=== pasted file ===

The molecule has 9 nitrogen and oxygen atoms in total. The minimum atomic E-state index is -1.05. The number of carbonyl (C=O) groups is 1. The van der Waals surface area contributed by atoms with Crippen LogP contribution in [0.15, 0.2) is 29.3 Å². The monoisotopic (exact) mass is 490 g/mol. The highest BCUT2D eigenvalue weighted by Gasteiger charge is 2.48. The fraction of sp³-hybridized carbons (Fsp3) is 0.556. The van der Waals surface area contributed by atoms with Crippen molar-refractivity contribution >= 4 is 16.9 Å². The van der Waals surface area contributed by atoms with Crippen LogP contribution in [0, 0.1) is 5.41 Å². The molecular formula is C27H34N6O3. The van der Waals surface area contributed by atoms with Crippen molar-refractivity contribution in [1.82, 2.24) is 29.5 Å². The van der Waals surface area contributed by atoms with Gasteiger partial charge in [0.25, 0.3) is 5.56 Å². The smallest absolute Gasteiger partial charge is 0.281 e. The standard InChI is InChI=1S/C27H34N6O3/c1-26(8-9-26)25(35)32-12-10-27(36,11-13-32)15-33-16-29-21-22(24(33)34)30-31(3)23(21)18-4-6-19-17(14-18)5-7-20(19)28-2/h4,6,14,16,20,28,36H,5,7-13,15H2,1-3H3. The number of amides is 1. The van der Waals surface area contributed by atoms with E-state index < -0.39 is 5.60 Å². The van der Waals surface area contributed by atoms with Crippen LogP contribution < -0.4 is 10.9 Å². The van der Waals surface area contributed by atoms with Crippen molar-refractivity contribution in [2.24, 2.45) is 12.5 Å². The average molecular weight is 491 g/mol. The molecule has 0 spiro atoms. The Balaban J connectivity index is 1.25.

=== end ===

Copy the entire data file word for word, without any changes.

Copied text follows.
The molecule has 9 nitrogen and oxygen atoms in total. The minimum atomic E-state index is -1.05. The number of carbonyl (C=O) groups is 1. The van der Waals surface area contributed by atoms with Crippen LogP contribution in [0.15, 0.2) is 29.3 Å². The monoisotopic (exact) mass is 490 g/mol. The highest BCUT2D eigenvalue weighted by Gasteiger charge is 2.48. The fraction of sp³-hybridized carbons (Fsp3) is 0.556. The van der Waals surface area contributed by atoms with Crippen molar-refractivity contribution >= 4 is 16.9 Å². The van der Waals surface area contributed by atoms with Crippen LogP contribution in [0, 0.1) is 5.41 Å². The molecular formula is C27H34N6O3. The van der Waals surface area contributed by atoms with Crippen molar-refractivity contribution in [1.82, 2.24) is 29.5 Å². The van der Waals surface area contributed by atoms with Gasteiger partial charge in [0.25, 0.3) is 5.56 Å². The smallest absolute Gasteiger partial charge is 0.281 e. The standard InChI is InChI=1S/C27H34N6O3/c1-26(8-9-26)25(35)32-12-10-27(36,11-13-32)15-33-16-29-21-22(24(33)34)30-31(3)23(21)18-4-6-19-17(14-18)5-7-20(19)28-2/h4,6,14,16,20,28,36H,5,7-13,15H2,1-3H3. The number of amides is 1. The van der Waals surface area contributed by atoms with E-state index < -0.39 is 5.60 Å². The van der Waals surface area contributed by atoms with Crippen LogP contribution < -0.4 is 10.9 Å². The van der Waals surface area contributed by atoms with Crippen molar-refractivity contribution in [2.24, 2.45) is 12.5 Å². The average molecular weight is 491 g/mol. The molecule has 0 spiro atoms. The Balaban J connectivity index is 1.25.